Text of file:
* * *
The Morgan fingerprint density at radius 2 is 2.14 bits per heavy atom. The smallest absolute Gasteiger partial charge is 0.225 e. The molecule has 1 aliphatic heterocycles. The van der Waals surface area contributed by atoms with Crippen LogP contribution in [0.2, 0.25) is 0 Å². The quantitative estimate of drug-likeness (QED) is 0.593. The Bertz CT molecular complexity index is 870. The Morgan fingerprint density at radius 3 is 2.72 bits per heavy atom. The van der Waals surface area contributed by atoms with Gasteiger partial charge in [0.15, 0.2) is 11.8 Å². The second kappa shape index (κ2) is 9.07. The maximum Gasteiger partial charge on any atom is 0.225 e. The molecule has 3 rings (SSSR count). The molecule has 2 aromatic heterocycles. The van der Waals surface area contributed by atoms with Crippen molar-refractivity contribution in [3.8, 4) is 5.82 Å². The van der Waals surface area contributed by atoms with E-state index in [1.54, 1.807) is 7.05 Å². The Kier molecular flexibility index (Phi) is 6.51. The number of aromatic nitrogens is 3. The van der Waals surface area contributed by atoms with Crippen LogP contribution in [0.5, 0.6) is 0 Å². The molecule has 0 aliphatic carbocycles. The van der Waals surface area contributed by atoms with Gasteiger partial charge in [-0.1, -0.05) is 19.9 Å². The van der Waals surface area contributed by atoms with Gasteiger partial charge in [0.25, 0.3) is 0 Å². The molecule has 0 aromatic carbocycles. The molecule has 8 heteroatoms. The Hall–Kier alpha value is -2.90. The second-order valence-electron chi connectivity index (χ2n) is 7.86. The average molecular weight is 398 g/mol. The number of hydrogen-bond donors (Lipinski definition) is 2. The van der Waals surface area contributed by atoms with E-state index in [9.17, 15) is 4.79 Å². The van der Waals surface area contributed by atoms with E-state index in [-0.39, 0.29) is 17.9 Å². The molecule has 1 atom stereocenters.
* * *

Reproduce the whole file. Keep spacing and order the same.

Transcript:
The Morgan fingerprint density at radius 2 is 2.14 bits per heavy atom. The smallest absolute Gasteiger partial charge is 0.225 e. The molecule has 1 aliphatic heterocycles. The van der Waals surface area contributed by atoms with Crippen LogP contribution in [0.2, 0.25) is 0 Å². The quantitative estimate of drug-likeness (QED) is 0.593. The Bertz CT molecular complexity index is 870. The Morgan fingerprint density at radius 3 is 2.72 bits per heavy atom. The van der Waals surface area contributed by atoms with Gasteiger partial charge in [0.15, 0.2) is 11.8 Å². The second kappa shape index (κ2) is 9.07. The maximum Gasteiger partial charge on any atom is 0.225 e. The molecule has 3 rings (SSSR count). The molecule has 2 aromatic heterocycles. The van der Waals surface area contributed by atoms with Crippen molar-refractivity contribution in [3.8, 4) is 5.82 Å². The van der Waals surface area contributed by atoms with E-state index in [1.54, 1.807) is 7.05 Å². The Kier molecular flexibility index (Phi) is 6.51. The number of aromatic nitrogens is 3. The van der Waals surface area contributed by atoms with Crippen LogP contribution in [0.5, 0.6) is 0 Å². The molecule has 0 aliphatic carbocycles. The van der Waals surface area contributed by atoms with Gasteiger partial charge in [-0.1, -0.05) is 19.9 Å². The van der Waals surface area contributed by atoms with Gasteiger partial charge in [0.25, 0.3) is 0 Å². The molecule has 0 aromatic carbocycles. The molecule has 8 heteroatoms. The Hall–Kier alpha value is -2.90. The second-order valence-electron chi connectivity index (χ2n) is 7.86. The average molecular weight is 398 g/mol. The number of hydrogen-bond donors (Lipinski definition) is 2. The van der Waals surface area contributed by atoms with E-state index in [9.17, 15) is 4.79 Å². The van der Waals surface area contributed by atoms with E-state index in [-0.39, 0.29) is 17.9 Å². The molecule has 1 atom stereocenters.